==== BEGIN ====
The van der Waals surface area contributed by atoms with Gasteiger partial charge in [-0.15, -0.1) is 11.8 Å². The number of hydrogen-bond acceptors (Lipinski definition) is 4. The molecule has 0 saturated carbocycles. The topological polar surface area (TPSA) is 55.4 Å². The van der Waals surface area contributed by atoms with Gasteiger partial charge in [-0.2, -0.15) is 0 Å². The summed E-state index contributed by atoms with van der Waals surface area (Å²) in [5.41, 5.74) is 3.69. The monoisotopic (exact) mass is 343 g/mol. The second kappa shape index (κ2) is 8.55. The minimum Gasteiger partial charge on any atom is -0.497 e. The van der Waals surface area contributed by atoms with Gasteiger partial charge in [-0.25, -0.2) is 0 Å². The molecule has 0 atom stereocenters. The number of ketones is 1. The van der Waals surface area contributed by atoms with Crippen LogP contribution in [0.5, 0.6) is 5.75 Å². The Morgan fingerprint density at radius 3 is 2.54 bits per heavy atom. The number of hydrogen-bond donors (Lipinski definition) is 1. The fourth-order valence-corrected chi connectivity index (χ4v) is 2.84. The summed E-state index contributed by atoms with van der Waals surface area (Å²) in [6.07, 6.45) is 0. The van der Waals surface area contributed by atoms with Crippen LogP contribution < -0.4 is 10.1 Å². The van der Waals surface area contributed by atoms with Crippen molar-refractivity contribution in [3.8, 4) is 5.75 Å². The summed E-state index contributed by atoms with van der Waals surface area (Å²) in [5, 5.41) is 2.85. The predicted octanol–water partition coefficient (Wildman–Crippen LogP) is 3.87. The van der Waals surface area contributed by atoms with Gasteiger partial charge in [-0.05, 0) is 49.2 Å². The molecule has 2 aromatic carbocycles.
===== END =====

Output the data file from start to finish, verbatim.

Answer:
The van der Waals surface area contributed by atoms with Gasteiger partial charge in [-0.15, -0.1) is 11.8 Å². The number of hydrogen-bond acceptors (Lipinski definition) is 4. The molecule has 0 saturated carbocycles. The topological polar surface area (TPSA) is 55.4 Å². The van der Waals surface area contributed by atoms with Gasteiger partial charge in [-0.2, -0.15) is 0 Å². The summed E-state index contributed by atoms with van der Waals surface area (Å²) in [5.41, 5.74) is 3.69. The monoisotopic (exact) mass is 343 g/mol. The second kappa shape index (κ2) is 8.55. The minimum Gasteiger partial charge on any atom is -0.497 e. The van der Waals surface area contributed by atoms with Gasteiger partial charge in [-0.25, -0.2) is 0 Å². The molecule has 0 atom stereocenters. The number of ketones is 1. The van der Waals surface area contributed by atoms with Crippen LogP contribution in [0.5, 0.6) is 5.75 Å². The Morgan fingerprint density at radius 3 is 2.54 bits per heavy atom. The number of hydrogen-bond donors (Lipinski definition) is 1. The fourth-order valence-corrected chi connectivity index (χ4v) is 2.84. The summed E-state index contributed by atoms with van der Waals surface area (Å²) in [6.07, 6.45) is 0. The van der Waals surface area contributed by atoms with Crippen LogP contribution < -0.4 is 10.1 Å². The van der Waals surface area contributed by atoms with Crippen molar-refractivity contribution in [3.8, 4) is 5.75 Å². The summed E-state index contributed by atoms with van der Waals surface area (Å²) in [5, 5.41) is 2.85. The predicted octanol–water partition coefficient (Wildman–Crippen LogP) is 3.87. The van der Waals surface area contributed by atoms with Gasteiger partial charge in [-0.05, 0) is 49.2 Å². The molecule has 2 aromatic carbocycles.